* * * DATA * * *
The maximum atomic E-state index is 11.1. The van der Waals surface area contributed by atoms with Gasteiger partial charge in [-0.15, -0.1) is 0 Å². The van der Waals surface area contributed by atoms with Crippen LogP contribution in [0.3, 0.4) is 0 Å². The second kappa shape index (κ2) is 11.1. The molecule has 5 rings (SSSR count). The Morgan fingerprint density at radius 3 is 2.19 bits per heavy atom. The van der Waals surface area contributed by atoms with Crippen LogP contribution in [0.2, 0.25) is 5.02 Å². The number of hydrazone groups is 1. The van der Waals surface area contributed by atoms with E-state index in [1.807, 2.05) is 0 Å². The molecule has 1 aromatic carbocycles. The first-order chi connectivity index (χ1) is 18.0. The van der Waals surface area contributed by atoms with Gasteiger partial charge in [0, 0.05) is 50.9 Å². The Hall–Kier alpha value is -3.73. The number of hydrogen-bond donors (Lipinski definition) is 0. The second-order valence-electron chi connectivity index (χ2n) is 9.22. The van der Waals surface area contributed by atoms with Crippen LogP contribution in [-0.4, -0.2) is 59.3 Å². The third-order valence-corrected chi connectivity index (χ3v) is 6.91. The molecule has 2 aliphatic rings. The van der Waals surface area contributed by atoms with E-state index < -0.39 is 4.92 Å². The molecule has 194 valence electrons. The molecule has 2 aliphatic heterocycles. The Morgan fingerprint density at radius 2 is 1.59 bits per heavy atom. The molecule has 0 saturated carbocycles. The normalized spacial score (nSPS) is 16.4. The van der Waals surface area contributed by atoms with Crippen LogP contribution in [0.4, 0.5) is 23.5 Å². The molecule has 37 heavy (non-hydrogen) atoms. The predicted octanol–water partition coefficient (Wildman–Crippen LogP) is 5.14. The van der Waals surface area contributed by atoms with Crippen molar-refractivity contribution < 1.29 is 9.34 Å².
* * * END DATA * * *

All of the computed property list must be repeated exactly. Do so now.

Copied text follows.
The maximum atomic E-state index is 11.1. The van der Waals surface area contributed by atoms with Gasteiger partial charge in [-0.15, -0.1) is 0 Å². The van der Waals surface area contributed by atoms with Crippen LogP contribution in [0.3, 0.4) is 0 Å². The second kappa shape index (κ2) is 11.1. The molecule has 5 rings (SSSR count). The Morgan fingerprint density at radius 3 is 2.19 bits per heavy atom. The van der Waals surface area contributed by atoms with Crippen LogP contribution in [0.2, 0.25) is 5.02 Å². The number of hydrazone groups is 1. The van der Waals surface area contributed by atoms with E-state index in [1.807, 2.05) is 0 Å². The molecule has 1 aromatic carbocycles. The first-order chi connectivity index (χ1) is 18.0. The van der Waals surface area contributed by atoms with Gasteiger partial charge in [0, 0.05) is 50.9 Å². The Hall–Kier alpha value is -3.73. The number of hydrogen-bond donors (Lipinski definition) is 0. The second-order valence-electron chi connectivity index (χ2n) is 9.22. The van der Waals surface area contributed by atoms with Crippen LogP contribution in [-0.4, -0.2) is 59.3 Å². The third-order valence-corrected chi connectivity index (χ3v) is 6.91. The molecule has 2 aliphatic rings. The van der Waals surface area contributed by atoms with E-state index < -0.39 is 4.92 Å². The molecule has 194 valence electrons. The molecule has 2 aliphatic heterocycles. The Morgan fingerprint density at radius 2 is 1.59 bits per heavy atom. The molecule has 0 saturated carbocycles. The normalized spacial score (nSPS) is 16.4. The van der Waals surface area contributed by atoms with Crippen LogP contribution in [0.4, 0.5) is 23.5 Å². The molecule has 37 heavy (non-hydrogen) atoms. The predicted octanol–water partition coefficient (Wildman–Crippen LogP) is 5.14. The van der Waals surface area contributed by atoms with Crippen molar-refractivity contribution < 1.29 is 9.34 Å².